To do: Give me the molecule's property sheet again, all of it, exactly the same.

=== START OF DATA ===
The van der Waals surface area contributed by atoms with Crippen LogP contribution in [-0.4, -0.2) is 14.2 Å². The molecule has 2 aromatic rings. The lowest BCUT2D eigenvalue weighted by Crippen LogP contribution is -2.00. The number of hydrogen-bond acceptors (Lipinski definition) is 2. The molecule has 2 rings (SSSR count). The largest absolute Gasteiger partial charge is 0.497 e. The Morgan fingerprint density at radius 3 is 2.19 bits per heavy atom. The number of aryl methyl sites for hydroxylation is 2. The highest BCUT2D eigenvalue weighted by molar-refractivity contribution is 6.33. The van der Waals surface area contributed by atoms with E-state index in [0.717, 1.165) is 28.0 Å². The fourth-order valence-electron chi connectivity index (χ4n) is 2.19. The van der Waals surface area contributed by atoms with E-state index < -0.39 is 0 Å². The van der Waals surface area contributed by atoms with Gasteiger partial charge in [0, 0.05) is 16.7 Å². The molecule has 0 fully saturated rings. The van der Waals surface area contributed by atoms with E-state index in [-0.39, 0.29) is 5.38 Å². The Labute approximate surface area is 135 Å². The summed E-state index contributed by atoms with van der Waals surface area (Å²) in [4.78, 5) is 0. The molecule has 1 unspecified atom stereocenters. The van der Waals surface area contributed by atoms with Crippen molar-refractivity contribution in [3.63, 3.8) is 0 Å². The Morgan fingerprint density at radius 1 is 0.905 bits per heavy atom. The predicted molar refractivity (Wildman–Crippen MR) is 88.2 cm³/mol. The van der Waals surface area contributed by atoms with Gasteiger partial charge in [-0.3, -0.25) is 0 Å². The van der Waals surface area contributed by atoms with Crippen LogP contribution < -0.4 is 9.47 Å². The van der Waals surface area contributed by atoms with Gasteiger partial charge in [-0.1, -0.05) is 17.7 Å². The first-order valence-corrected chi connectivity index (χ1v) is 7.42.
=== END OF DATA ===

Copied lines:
The van der Waals surface area contributed by atoms with Crippen LogP contribution in [-0.4, -0.2) is 14.2 Å². The molecule has 2 aromatic rings. The lowest BCUT2D eigenvalue weighted by Crippen LogP contribution is -2.00. The number of hydrogen-bond acceptors (Lipinski definition) is 2. The molecule has 2 rings (SSSR count). The largest absolute Gasteiger partial charge is 0.497 e. The Morgan fingerprint density at radius 3 is 2.19 bits per heavy atom. The number of aryl methyl sites for hydroxylation is 2. The highest BCUT2D eigenvalue weighted by molar-refractivity contribution is 6.33. The van der Waals surface area contributed by atoms with E-state index in [0.717, 1.165) is 28.0 Å². The fourth-order valence-electron chi connectivity index (χ4n) is 2.19. The van der Waals surface area contributed by atoms with E-state index < -0.39 is 0 Å². The van der Waals surface area contributed by atoms with Gasteiger partial charge in [0, 0.05) is 16.7 Å². The molecule has 0 fully saturated rings. The van der Waals surface area contributed by atoms with E-state index in [-0.39, 0.29) is 5.38 Å². The Labute approximate surface area is 135 Å². The summed E-state index contributed by atoms with van der Waals surface area (Å²) in [4.78, 5) is 0. The molecule has 1 unspecified atom stereocenters. The van der Waals surface area contributed by atoms with Crippen molar-refractivity contribution in [3.63, 3.8) is 0 Å². The Morgan fingerprint density at radius 1 is 0.905 bits per heavy atom. The predicted molar refractivity (Wildman–Crippen MR) is 88.2 cm³/mol. The van der Waals surface area contributed by atoms with Gasteiger partial charge in [-0.3, -0.25) is 0 Å². The van der Waals surface area contributed by atoms with Crippen LogP contribution < -0.4 is 9.47 Å². The van der Waals surface area contributed by atoms with Gasteiger partial charge in [-0.1, -0.05) is 17.7 Å². The first-order valence-corrected chi connectivity index (χ1v) is 7.42.